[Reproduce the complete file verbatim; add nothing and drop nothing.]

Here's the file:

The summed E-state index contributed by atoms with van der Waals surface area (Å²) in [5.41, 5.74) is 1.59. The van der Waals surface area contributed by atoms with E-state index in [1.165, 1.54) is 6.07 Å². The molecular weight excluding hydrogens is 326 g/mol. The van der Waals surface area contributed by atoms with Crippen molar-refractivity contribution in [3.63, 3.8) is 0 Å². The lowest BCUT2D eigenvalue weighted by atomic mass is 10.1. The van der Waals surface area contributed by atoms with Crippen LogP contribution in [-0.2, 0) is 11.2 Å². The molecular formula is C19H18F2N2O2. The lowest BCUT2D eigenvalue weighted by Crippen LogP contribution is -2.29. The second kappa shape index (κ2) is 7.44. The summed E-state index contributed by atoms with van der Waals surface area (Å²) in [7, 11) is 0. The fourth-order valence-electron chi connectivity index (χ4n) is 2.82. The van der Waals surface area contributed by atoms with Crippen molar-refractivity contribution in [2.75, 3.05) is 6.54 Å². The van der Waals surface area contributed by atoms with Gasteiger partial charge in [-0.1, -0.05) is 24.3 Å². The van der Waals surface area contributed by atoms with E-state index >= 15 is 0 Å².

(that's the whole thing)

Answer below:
The summed E-state index contributed by atoms with van der Waals surface area (Å²) in [5.41, 5.74) is 1.59. The van der Waals surface area contributed by atoms with E-state index in [1.165, 1.54) is 6.07 Å². The molecular weight excluding hydrogens is 326 g/mol. The van der Waals surface area contributed by atoms with Crippen molar-refractivity contribution in [3.63, 3.8) is 0 Å². The lowest BCUT2D eigenvalue weighted by atomic mass is 10.1. The van der Waals surface area contributed by atoms with Crippen LogP contribution in [-0.2, 0) is 11.2 Å². The molecular formula is C19H18F2N2O2. The lowest BCUT2D eigenvalue weighted by Crippen LogP contribution is -2.29. The second kappa shape index (κ2) is 7.44. The summed E-state index contributed by atoms with van der Waals surface area (Å²) in [7, 11) is 0. The fourth-order valence-electron chi connectivity index (χ4n) is 2.82. The van der Waals surface area contributed by atoms with Crippen molar-refractivity contribution in [2.75, 3.05) is 6.54 Å². The van der Waals surface area contributed by atoms with Gasteiger partial charge in [-0.1, -0.05) is 24.3 Å². The van der Waals surface area contributed by atoms with E-state index >= 15 is 0 Å².